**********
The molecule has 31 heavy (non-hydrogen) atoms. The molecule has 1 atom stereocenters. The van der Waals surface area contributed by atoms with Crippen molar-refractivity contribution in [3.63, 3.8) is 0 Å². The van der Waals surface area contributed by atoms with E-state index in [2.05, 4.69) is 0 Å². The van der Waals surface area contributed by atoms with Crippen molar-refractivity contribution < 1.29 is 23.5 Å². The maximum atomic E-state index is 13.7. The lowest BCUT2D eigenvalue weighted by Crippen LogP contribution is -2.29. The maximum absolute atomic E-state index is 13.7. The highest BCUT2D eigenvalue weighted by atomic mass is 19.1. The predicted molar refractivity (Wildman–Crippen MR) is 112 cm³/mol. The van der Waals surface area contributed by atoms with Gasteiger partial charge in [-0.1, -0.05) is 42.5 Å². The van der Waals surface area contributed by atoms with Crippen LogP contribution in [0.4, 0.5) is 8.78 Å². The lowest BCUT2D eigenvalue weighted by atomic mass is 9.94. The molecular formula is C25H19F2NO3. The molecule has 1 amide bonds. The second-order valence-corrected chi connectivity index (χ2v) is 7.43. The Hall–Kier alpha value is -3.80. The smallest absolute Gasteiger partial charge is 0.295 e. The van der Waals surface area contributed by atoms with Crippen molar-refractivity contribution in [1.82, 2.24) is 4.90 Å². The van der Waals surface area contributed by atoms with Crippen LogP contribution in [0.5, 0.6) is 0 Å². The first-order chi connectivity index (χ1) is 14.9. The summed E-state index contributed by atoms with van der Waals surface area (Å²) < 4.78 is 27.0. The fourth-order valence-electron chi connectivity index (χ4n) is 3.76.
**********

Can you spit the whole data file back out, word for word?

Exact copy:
The molecule has 31 heavy (non-hydrogen) atoms. The molecule has 1 atom stereocenters. The van der Waals surface area contributed by atoms with Crippen molar-refractivity contribution in [3.63, 3.8) is 0 Å². The van der Waals surface area contributed by atoms with E-state index in [2.05, 4.69) is 0 Å². The van der Waals surface area contributed by atoms with Crippen molar-refractivity contribution < 1.29 is 23.5 Å². The maximum atomic E-state index is 13.7. The lowest BCUT2D eigenvalue weighted by Crippen LogP contribution is -2.29. The maximum absolute atomic E-state index is 13.7. The highest BCUT2D eigenvalue weighted by atomic mass is 19.1. The predicted molar refractivity (Wildman–Crippen MR) is 112 cm³/mol. The van der Waals surface area contributed by atoms with Gasteiger partial charge in [-0.1, -0.05) is 42.5 Å². The van der Waals surface area contributed by atoms with Crippen LogP contribution in [0.4, 0.5) is 8.78 Å². The lowest BCUT2D eigenvalue weighted by atomic mass is 9.94. The molecular formula is C25H19F2NO3. The molecule has 1 amide bonds. The second-order valence-corrected chi connectivity index (χ2v) is 7.43. The Hall–Kier alpha value is -3.80. The smallest absolute Gasteiger partial charge is 0.295 e. The van der Waals surface area contributed by atoms with Crippen molar-refractivity contribution in [1.82, 2.24) is 4.90 Å². The van der Waals surface area contributed by atoms with Crippen LogP contribution in [0.5, 0.6) is 0 Å². The first-order chi connectivity index (χ1) is 14.9. The summed E-state index contributed by atoms with van der Waals surface area (Å²) < 4.78 is 27.0. The fourth-order valence-electron chi connectivity index (χ4n) is 3.76.